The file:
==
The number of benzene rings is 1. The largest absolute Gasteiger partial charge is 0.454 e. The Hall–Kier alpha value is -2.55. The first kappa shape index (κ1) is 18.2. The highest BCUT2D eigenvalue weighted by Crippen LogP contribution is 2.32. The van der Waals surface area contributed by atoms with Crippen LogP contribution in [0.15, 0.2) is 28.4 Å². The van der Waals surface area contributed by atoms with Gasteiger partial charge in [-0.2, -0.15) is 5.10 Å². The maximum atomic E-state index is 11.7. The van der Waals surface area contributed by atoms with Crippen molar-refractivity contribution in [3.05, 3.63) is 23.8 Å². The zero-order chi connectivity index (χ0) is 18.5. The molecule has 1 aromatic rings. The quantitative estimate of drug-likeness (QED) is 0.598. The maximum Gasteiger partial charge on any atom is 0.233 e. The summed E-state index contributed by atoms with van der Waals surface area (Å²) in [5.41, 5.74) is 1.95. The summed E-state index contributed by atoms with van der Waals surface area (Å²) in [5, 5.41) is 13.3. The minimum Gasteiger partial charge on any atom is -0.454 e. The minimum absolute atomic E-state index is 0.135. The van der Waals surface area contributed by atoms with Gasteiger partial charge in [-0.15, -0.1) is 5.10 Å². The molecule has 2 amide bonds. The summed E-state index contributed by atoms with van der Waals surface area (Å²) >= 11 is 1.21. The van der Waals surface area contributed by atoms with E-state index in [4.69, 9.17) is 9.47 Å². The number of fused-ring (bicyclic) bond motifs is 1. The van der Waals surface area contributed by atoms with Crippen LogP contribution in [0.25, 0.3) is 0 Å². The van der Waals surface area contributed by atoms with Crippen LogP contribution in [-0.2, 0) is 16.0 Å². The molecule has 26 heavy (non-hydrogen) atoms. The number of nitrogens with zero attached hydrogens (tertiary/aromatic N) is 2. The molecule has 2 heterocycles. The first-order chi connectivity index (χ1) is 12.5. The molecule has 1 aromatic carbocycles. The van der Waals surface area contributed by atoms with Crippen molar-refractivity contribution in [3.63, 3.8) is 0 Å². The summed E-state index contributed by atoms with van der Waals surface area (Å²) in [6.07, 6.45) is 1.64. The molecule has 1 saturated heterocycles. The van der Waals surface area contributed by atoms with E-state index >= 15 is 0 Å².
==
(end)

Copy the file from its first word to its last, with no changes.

The number of benzene rings is 1. The largest absolute Gasteiger partial charge is 0.454 e. The Hall–Kier alpha value is -2.55. The first kappa shape index (κ1) is 18.2. The highest BCUT2D eigenvalue weighted by Crippen LogP contribution is 2.32. The van der Waals surface area contributed by atoms with Crippen LogP contribution in [0.15, 0.2) is 28.4 Å². The van der Waals surface area contributed by atoms with Gasteiger partial charge in [-0.2, -0.15) is 5.10 Å². The maximum atomic E-state index is 11.7. The van der Waals surface area contributed by atoms with Crippen molar-refractivity contribution in [3.05, 3.63) is 23.8 Å². The zero-order chi connectivity index (χ0) is 18.5. The molecule has 1 aromatic rings. The quantitative estimate of drug-likeness (QED) is 0.598. The maximum Gasteiger partial charge on any atom is 0.233 e. The summed E-state index contributed by atoms with van der Waals surface area (Å²) in [5.41, 5.74) is 1.95. The summed E-state index contributed by atoms with van der Waals surface area (Å²) in [5, 5.41) is 13.3. The minimum Gasteiger partial charge on any atom is -0.454 e. The minimum absolute atomic E-state index is 0.135. The van der Waals surface area contributed by atoms with Gasteiger partial charge in [-0.15, -0.1) is 5.10 Å². The molecule has 2 amide bonds. The summed E-state index contributed by atoms with van der Waals surface area (Å²) >= 11 is 1.21. The van der Waals surface area contributed by atoms with E-state index in [4.69, 9.17) is 9.47 Å². The number of fused-ring (bicyclic) bond motifs is 1. The van der Waals surface area contributed by atoms with Crippen LogP contribution in [0.25, 0.3) is 0 Å². The van der Waals surface area contributed by atoms with Crippen LogP contribution in [-0.2, 0) is 16.0 Å². The molecule has 26 heavy (non-hydrogen) atoms. The number of nitrogens with zero attached hydrogens (tertiary/aromatic N) is 2. The molecule has 2 heterocycles. The first-order chi connectivity index (χ1) is 12.5. The molecule has 1 aromatic carbocycles. The van der Waals surface area contributed by atoms with Crippen molar-refractivity contribution in [3.63, 3.8) is 0 Å². The summed E-state index contributed by atoms with van der Waals surface area (Å²) in [6.07, 6.45) is 1.64. The molecule has 1 saturated heterocycles. The van der Waals surface area contributed by atoms with E-state index >= 15 is 0 Å².